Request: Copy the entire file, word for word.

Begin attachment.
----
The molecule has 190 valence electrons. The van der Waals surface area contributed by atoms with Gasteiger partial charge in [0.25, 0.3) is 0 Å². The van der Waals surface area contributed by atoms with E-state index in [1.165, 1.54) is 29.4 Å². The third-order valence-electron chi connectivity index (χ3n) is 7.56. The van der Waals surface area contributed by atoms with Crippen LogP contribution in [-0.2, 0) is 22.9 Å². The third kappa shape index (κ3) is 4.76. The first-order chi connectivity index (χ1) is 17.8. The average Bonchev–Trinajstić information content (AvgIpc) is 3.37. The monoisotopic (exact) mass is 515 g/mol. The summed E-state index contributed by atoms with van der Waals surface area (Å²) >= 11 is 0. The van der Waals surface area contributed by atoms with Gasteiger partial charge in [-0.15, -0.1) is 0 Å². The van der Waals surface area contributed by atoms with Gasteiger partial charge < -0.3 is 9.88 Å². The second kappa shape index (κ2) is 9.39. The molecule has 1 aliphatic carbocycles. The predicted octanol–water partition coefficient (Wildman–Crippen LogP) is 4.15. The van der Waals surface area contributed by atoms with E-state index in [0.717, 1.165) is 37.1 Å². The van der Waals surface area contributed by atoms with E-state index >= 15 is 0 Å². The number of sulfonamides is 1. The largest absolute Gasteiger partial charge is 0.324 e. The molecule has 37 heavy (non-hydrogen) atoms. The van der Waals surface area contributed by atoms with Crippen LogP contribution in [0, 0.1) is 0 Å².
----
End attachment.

The molecule has 190 valence electrons. The van der Waals surface area contributed by atoms with Gasteiger partial charge in [0.25, 0.3) is 0 Å². The van der Waals surface area contributed by atoms with E-state index in [1.165, 1.54) is 29.4 Å². The third-order valence-electron chi connectivity index (χ3n) is 7.56. The van der Waals surface area contributed by atoms with Crippen LogP contribution in [-0.2, 0) is 22.9 Å². The third kappa shape index (κ3) is 4.76. The first-order chi connectivity index (χ1) is 17.8. The average Bonchev–Trinajstić information content (AvgIpc) is 3.37. The monoisotopic (exact) mass is 515 g/mol. The summed E-state index contributed by atoms with van der Waals surface area (Å²) >= 11 is 0. The van der Waals surface area contributed by atoms with Gasteiger partial charge in [-0.15, -0.1) is 0 Å². The van der Waals surface area contributed by atoms with Gasteiger partial charge < -0.3 is 9.88 Å². The second kappa shape index (κ2) is 9.39. The molecule has 1 aliphatic carbocycles. The predicted octanol–water partition coefficient (Wildman–Crippen LogP) is 4.15. The van der Waals surface area contributed by atoms with E-state index in [0.717, 1.165) is 37.1 Å². The van der Waals surface area contributed by atoms with E-state index >= 15 is 0 Å². The number of sulfonamides is 1. The largest absolute Gasteiger partial charge is 0.324 e. The molecule has 37 heavy (non-hydrogen) atoms. The van der Waals surface area contributed by atoms with Crippen LogP contribution in [0, 0.1) is 0 Å².